New research suggests that neighborhood environment impacts child and parent obesity rates
April 25, 2012
Two new companion studies from the American Journal of Preventive Medicine suggest that living in a healthy environment can have a positive impact on you and your child’s waistline. The first of these studies describes the development of innovative GIS-based constructs for physical activity and nutrition environments. A follow-up study validates these measures by finding that adults and children who live in neighborhoods favorable to healthy eating and active living are less likely to be obese than those who live in less healthy neighborhood environments.
The physical activity environments and nutrition environments measures were developed to identify neighborhoods supportive and unsupportive of child and parent physical activity and healthy eating.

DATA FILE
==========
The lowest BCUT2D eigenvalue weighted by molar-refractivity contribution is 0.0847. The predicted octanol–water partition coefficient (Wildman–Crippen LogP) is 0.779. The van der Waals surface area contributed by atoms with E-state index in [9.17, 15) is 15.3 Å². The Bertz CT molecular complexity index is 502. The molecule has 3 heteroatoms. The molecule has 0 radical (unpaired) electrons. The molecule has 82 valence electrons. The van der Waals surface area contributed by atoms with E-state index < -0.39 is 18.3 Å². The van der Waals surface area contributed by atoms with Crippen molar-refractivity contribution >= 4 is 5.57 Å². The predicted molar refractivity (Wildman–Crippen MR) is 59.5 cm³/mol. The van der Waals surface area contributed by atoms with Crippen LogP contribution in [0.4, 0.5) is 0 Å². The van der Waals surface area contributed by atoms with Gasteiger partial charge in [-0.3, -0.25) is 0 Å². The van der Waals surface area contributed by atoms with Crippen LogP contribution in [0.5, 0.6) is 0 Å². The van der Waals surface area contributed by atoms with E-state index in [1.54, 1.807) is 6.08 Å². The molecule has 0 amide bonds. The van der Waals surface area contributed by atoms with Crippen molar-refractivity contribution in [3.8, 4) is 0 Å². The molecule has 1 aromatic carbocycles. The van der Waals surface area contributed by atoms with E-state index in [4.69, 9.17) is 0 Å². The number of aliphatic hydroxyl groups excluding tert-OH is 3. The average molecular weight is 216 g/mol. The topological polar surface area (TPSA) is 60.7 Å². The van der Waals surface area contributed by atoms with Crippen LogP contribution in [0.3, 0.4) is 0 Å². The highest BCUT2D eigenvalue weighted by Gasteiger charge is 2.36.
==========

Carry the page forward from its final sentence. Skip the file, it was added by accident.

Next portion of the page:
High physical activity environments:
- Were more conducive to walking
- Had at least one high-quality park
High nutrition environments:
- Had a nearby supermarket
- Had very few fast-food outlets
Researchers then tested these measures in a follow-up study that found children and adults from neighborhoods high on both environment measures were less likely to be obese than children from neighborhoods low on both measures.
Click on the links below to read the full articles and learn more about the development of these measures.